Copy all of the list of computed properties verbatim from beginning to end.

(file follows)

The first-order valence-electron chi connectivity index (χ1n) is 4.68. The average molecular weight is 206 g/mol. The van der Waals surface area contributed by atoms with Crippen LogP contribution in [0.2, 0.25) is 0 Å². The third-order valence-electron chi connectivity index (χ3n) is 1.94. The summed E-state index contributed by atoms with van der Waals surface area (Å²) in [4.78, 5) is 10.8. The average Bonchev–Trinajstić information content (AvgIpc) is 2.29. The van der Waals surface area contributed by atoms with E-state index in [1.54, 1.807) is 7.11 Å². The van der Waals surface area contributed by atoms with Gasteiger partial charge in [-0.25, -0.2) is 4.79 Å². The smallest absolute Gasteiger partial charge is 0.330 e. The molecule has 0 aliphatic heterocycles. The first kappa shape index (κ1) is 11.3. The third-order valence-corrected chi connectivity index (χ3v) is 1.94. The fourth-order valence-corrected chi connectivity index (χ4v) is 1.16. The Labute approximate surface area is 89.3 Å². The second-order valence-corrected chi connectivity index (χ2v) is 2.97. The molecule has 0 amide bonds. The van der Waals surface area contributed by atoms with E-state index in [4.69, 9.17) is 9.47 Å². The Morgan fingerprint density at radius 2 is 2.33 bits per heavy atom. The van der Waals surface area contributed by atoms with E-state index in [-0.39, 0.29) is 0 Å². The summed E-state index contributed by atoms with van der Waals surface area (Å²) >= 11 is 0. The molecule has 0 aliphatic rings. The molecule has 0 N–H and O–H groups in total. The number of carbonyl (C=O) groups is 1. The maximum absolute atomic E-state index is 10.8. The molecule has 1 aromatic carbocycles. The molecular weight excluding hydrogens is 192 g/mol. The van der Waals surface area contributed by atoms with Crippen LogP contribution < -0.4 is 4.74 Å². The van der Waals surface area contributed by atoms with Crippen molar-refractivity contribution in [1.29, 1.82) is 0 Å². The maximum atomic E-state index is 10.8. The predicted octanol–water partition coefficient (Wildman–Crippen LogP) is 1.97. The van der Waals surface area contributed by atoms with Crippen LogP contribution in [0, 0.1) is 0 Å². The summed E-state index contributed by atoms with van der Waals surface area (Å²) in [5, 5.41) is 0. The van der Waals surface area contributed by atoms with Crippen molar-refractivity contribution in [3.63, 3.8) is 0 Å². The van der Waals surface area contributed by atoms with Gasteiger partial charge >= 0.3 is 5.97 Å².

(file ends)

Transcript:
The first-order valence-electron chi connectivity index (χ1n) is 4.68. The average molecular weight is 206 g/mol. The van der Waals surface area contributed by atoms with Crippen LogP contribution in [0.2, 0.25) is 0 Å². The third-order valence-electron chi connectivity index (χ3n) is 1.94. The summed E-state index contributed by atoms with van der Waals surface area (Å²) in [4.78, 5) is 10.8. The average Bonchev–Trinajstić information content (AvgIpc) is 2.29. The van der Waals surface area contributed by atoms with E-state index in [1.54, 1.807) is 7.11 Å². The van der Waals surface area contributed by atoms with Gasteiger partial charge in [-0.25, -0.2) is 4.79 Å². The smallest absolute Gasteiger partial charge is 0.330 e. The molecule has 0 aliphatic heterocycles. The first kappa shape index (κ1) is 11.3. The third-order valence-corrected chi connectivity index (χ3v) is 1.94. The fourth-order valence-corrected chi connectivity index (χ4v) is 1.16. The Labute approximate surface area is 89.3 Å². The second-order valence-corrected chi connectivity index (χ2v) is 2.97. The molecule has 0 amide bonds. The van der Waals surface area contributed by atoms with E-state index in [4.69, 9.17) is 9.47 Å². The Morgan fingerprint density at radius 2 is 2.33 bits per heavy atom. The van der Waals surface area contributed by atoms with E-state index in [-0.39, 0.29) is 0 Å². The summed E-state index contributed by atoms with van der Waals surface area (Å²) >= 11 is 0. The molecule has 0 aliphatic rings. The molecule has 0 N–H and O–H groups in total. The number of carbonyl (C=O) groups is 1. The maximum absolute atomic E-state index is 10.8. The molecule has 1 aromatic carbocycles. The molecular weight excluding hydrogens is 192 g/mol. The van der Waals surface area contributed by atoms with Crippen LogP contribution < -0.4 is 4.74 Å². The van der Waals surface area contributed by atoms with Crippen molar-refractivity contribution in [1.29, 1.82) is 0 Å². The maximum atomic E-state index is 10.8. The predicted octanol–water partition coefficient (Wildman–Crippen LogP) is 1.97. The van der Waals surface area contributed by atoms with Crippen LogP contribution in [0, 0.1) is 0 Å². The summed E-state index contributed by atoms with van der Waals surface area (Å²) in [5, 5.41) is 0. The van der Waals surface area contributed by atoms with Crippen molar-refractivity contribution in [3.63, 3.8) is 0 Å². The van der Waals surface area contributed by atoms with Gasteiger partial charge >= 0.3 is 5.97 Å².